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Bioessays. 2006 Aug;28(8):844-9.

20S proteasomes and protein degradation "by default".

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Department of Molecular Genetics, Weizmann Institute of Science, Rehovot, Israel.


The degradation of the majority of cellular proteins is mediated by the proteasomes. Ubiquitin-dependent proteasomal protein degradation is executed by a number of enzymes that interact to modify the substrates prior to their engagement with the 26S proteasomes. Alternatively, certain proteins are inherently unstable and undergo "default" degradation by the 20S proteasomes. Puzzlingly, proteins are by large subjected to both degradation pathways. Proteins with unstructured regions have been found to be substrates of the 20S proteasomes in vitro and, therefore, unstructured regions may serve as signals for protein degradation "by default" in the cell. The literature is loaded with examples where engagement of a protein into larger complexes increases protein stability, possibly by escaping degradation "by default". Our model suggests that formation of protein complexes masks the unstructured regions, making them inaccessible to the 20S proteasomes. This model not only provides molecular explanations for a recent theoretical "cooperative stability" principle, but also provokes new predictions and explanations in the field of protein regulation and functionality.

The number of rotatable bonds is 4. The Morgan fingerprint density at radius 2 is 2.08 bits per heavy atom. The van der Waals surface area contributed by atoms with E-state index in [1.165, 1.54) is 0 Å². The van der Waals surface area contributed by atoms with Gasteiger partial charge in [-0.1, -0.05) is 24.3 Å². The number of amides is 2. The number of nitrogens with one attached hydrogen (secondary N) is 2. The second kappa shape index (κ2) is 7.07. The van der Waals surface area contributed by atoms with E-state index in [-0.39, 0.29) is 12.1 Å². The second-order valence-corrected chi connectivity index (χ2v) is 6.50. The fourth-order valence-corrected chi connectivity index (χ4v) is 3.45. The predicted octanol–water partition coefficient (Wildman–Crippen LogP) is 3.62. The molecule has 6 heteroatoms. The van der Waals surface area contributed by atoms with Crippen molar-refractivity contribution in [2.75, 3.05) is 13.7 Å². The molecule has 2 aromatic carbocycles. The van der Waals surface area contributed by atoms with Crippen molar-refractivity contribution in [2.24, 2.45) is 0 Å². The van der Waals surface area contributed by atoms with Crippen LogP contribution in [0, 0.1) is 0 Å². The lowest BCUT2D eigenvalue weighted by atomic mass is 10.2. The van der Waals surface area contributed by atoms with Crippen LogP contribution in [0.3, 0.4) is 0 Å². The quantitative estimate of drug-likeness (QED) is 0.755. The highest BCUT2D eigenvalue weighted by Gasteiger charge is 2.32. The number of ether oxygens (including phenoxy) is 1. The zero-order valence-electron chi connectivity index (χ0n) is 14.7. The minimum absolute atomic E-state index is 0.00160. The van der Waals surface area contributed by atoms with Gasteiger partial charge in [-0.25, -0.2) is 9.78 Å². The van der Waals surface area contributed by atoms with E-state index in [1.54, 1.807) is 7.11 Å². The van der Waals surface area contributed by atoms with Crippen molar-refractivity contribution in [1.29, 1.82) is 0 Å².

[Indexed for MEDLINE]

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